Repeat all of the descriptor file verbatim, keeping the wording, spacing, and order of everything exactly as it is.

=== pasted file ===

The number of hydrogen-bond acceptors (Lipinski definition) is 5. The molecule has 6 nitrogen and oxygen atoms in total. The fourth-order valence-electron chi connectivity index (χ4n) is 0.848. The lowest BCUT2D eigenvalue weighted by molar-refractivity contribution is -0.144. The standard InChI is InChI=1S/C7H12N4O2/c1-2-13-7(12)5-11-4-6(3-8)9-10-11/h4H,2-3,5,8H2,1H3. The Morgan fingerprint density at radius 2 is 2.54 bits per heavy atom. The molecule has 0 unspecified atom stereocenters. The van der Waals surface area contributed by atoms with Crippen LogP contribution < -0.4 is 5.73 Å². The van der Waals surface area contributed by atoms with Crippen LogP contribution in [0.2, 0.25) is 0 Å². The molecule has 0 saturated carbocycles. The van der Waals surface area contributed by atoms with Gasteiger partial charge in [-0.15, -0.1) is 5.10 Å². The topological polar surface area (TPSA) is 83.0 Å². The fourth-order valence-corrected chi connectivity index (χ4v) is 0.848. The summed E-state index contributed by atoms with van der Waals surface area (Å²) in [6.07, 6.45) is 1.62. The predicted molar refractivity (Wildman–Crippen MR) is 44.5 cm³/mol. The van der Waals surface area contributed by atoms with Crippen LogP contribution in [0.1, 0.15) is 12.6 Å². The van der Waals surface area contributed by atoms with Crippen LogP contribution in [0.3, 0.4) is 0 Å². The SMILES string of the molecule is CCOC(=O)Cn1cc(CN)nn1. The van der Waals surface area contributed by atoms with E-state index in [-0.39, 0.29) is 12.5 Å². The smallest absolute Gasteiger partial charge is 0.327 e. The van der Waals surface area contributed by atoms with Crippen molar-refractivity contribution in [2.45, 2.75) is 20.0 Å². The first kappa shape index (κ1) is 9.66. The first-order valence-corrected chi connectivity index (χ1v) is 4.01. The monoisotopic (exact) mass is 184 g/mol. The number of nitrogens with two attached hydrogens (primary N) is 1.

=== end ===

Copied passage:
The number of hydrogen-bond acceptors (Lipinski definition) is 5. The molecule has 6 nitrogen and oxygen atoms in total. The fourth-order valence-electron chi connectivity index (χ4n) is 0.848. The lowest BCUT2D eigenvalue weighted by molar-refractivity contribution is -0.144. The standard InChI is InChI=1S/C7H12N4O2/c1-2-13-7(12)5-11-4-6(3-8)9-10-11/h4H,2-3,5,8H2,1H3. The Morgan fingerprint density at radius 2 is 2.54 bits per heavy atom. The molecule has 0 unspecified atom stereocenters. The van der Waals surface area contributed by atoms with Crippen LogP contribution < -0.4 is 5.73 Å². The van der Waals surface area contributed by atoms with Crippen LogP contribution in [0.2, 0.25) is 0 Å². The molecule has 0 saturated carbocycles. The van der Waals surface area contributed by atoms with Gasteiger partial charge in [-0.15, -0.1) is 5.10 Å². The topological polar surface area (TPSA) is 83.0 Å². The fourth-order valence-corrected chi connectivity index (χ4v) is 0.848. The summed E-state index contributed by atoms with van der Waals surface area (Å²) in [6.07, 6.45) is 1.62. The predicted molar refractivity (Wildman–Crippen MR) is 44.5 cm³/mol. The van der Waals surface area contributed by atoms with Crippen LogP contribution in [0.1, 0.15) is 12.6 Å². The van der Waals surface area contributed by atoms with Crippen LogP contribution in [0.3, 0.4) is 0 Å². The SMILES string of the molecule is CCOC(=O)Cn1cc(CN)nn1. The van der Waals surface area contributed by atoms with E-state index in [-0.39, 0.29) is 12.5 Å². The smallest absolute Gasteiger partial charge is 0.327 e. The van der Waals surface area contributed by atoms with Crippen molar-refractivity contribution in [2.45, 2.75) is 20.0 Å². The first kappa shape index (κ1) is 9.66. The first-order valence-corrected chi connectivity index (χ1v) is 4.01. The monoisotopic (exact) mass is 184 g/mol. The number of nitrogens with two attached hydrogens (primary N) is 1.